The genesis of Mother’s Day can be traced back to ancient Greek and Roman festivals dedicated to female mythological characters. The classical Greeks, for example, celebrated Rhea, the mother of the Olympian gods and goddesses.
In Great Britain, the fourth Sunday in Lent – or Mothering Sunday – was traditionally a day when young people working in domestic service were permitted to visit their mothers at home. As families walked to church, children would often pick violets and wildflowers for their mothers.
Across the Atlantic in America, the unrelated Mother’s Day celebration was officially endorsed by the Federal government in 1914. The annual observance was the idea of Anna Jarvis, who a few years earlier had persuaded a local church to hold a service in honour of her own mother. During the memorial, Anna handed out white carnations, which became symbolic of Mother’s Day in the U.S.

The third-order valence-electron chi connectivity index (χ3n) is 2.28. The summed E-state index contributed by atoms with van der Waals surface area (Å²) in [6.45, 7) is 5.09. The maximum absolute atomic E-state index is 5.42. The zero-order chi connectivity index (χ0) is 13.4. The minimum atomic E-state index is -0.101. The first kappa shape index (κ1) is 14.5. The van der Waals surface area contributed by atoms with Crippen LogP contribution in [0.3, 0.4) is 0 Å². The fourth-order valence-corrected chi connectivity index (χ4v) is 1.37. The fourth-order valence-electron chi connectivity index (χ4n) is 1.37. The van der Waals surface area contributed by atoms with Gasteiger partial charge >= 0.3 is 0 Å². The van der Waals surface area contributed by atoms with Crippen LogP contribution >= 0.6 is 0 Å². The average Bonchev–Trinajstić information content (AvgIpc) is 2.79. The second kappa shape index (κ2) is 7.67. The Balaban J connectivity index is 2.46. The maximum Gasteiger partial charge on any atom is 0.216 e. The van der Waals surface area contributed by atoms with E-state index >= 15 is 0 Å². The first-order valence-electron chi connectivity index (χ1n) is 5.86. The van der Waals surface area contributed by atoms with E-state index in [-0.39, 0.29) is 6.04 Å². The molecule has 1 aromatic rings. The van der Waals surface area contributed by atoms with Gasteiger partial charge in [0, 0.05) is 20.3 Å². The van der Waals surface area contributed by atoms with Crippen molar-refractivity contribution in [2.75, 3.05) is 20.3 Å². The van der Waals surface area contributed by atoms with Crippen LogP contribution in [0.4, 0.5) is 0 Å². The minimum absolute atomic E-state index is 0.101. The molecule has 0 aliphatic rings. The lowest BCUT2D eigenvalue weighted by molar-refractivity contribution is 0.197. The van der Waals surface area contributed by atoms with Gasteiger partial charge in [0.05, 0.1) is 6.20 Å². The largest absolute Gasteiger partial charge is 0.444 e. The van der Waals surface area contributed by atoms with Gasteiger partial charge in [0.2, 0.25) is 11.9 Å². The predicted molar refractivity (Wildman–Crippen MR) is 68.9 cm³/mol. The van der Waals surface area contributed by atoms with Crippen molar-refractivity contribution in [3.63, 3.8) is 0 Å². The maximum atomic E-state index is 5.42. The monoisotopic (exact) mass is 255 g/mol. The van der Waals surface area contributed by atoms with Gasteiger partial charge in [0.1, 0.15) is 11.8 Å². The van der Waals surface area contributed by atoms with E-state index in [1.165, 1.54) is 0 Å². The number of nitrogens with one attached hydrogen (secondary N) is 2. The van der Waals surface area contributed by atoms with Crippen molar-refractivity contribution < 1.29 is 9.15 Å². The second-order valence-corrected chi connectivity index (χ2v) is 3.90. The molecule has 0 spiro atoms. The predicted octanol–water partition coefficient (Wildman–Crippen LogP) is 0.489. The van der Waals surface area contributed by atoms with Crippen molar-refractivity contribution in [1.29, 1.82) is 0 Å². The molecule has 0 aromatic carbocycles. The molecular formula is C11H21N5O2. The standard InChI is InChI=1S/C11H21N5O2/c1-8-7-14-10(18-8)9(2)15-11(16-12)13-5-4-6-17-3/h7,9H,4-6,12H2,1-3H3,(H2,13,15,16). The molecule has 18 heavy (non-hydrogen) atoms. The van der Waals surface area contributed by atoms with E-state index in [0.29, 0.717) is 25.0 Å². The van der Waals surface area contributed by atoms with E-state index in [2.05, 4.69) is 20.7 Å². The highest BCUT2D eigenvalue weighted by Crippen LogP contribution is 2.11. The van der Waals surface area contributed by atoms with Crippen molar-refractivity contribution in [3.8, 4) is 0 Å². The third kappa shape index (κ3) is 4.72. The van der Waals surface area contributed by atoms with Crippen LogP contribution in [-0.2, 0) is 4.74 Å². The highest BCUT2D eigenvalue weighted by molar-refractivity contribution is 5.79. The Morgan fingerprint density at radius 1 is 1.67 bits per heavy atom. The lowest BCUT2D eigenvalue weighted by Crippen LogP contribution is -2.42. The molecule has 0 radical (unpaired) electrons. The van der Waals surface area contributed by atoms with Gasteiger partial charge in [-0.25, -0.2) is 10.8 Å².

Like many other nations, Australia adopted America’s choice of the second Sunday of May on which to mark Mother’s Day. However, Australian’s tended to gift and wear chrysanthemums, a flower naturally in season in the Southern Hemisphere during May.
Today, there are more than six million mums across Australia who will be the focus special attention on Sunday 14. Whether it’s with flowers, some other thoughtful gift, or a family gathering around the meal table, the celebration of mothers everywhere will be strongly embraced.
For delivery by 14 May 2017: International – orders must be paid for by 24 April 2017 | Australia – orders must be paid for by 1 May 2017.